Recent news on the results of the LASIK procedure that Dan Uggla underwent to treat his astigmatism sound promising. He’s reporting that his vision is 20/15 and he is now busy learning to hit with his new vision.
There are several hurdles he’ll have to clear, but hopefully it won’t take that long.
1. Dryness: The cornea tends to dry out more after LASIK for the first few months. He will have to make sure he uses plenty of artificial tears.
2. The dryness leads to haze or glare in the vision. People will talk about how their vision fluctuates, develops a general haze, and may notice rings or halos around lights at night.
3. Increased light sensitivity: Most people complain of increased light sensitivity for the first couple of months after LASIK and need to wear sunglasses. In Dan’s case, he’ll want to make sure he’s wearing non-polarized lenses so that he can see the spin of the ball better.
4. Changes in visual perception: Looking through eyes with astigmatism distorts the image of the ball. After surgery, he’s seeing a clearer ball but the image size is different. Probably a little bigger. This will cause him to pull the ball more when hitting.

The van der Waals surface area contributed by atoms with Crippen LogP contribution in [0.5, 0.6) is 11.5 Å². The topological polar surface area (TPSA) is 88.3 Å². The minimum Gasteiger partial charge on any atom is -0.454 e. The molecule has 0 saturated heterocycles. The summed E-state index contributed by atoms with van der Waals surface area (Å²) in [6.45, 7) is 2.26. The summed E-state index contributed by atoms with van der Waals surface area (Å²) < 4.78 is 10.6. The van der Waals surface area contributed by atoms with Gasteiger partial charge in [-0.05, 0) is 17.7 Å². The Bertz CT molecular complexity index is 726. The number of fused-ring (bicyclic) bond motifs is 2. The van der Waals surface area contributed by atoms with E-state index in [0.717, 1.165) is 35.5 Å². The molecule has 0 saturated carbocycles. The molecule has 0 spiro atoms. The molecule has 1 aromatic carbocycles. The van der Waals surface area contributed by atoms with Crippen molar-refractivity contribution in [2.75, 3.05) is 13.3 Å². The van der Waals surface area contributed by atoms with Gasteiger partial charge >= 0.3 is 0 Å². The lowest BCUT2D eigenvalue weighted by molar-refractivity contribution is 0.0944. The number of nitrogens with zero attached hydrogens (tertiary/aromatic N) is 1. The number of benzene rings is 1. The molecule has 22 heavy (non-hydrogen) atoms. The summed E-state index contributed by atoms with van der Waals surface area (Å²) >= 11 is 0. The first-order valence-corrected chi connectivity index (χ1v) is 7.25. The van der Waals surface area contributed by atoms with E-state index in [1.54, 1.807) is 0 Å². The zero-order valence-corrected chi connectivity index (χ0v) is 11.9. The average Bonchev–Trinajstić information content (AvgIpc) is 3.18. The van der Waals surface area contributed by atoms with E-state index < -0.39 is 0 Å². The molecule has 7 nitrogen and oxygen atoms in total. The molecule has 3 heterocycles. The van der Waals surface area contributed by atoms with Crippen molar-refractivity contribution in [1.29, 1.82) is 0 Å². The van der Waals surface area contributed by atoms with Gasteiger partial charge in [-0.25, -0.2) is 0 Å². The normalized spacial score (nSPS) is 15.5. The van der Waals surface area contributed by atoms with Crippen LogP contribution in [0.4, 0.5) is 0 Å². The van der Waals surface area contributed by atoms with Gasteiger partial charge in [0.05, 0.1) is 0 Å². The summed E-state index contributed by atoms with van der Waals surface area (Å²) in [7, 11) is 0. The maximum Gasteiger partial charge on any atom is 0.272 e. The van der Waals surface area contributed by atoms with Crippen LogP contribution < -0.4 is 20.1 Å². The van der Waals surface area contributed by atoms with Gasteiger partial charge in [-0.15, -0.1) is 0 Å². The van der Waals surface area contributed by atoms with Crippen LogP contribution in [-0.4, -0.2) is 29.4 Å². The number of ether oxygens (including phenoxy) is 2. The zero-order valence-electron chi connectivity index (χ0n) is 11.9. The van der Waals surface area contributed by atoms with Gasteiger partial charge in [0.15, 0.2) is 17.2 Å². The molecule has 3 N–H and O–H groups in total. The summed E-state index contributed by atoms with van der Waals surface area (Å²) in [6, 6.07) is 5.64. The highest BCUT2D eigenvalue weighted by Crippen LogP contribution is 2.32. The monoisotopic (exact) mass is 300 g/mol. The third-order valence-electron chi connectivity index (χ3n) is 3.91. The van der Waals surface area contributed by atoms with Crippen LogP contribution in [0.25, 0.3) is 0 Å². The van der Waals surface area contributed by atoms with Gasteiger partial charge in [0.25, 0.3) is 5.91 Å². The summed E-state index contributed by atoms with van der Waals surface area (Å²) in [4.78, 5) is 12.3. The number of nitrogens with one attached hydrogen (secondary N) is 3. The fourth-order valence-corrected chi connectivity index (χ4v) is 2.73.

Most people adapt to these new issues after a couple of months. Athletes tend to have a little more hyper-sensitive vision, so we would hope Dan will that adjustment even quicker.
This story is also a great example on how athletes’ vision is not static and can continue to change throughout one’s career. The best time to test and address any visual issues is couple of months before the season starts. Dan started noticing changes with his vision before spring training but decided to wait. His hitting struggled, he hit crisis mode and decided to make this drastic step mid-season.
4 out of 10 athletes won’t make it to the pros because their vision interrupts their athletic success. Dan had the good fortune to have great vision until it changed most recently. Athletes whose vision change several times a year for many years have considerable more trouble fine tuning their eye hand coordination and reaction time.
Another great reason to get your athletes to the eye doctor’s office at an early age and return often.
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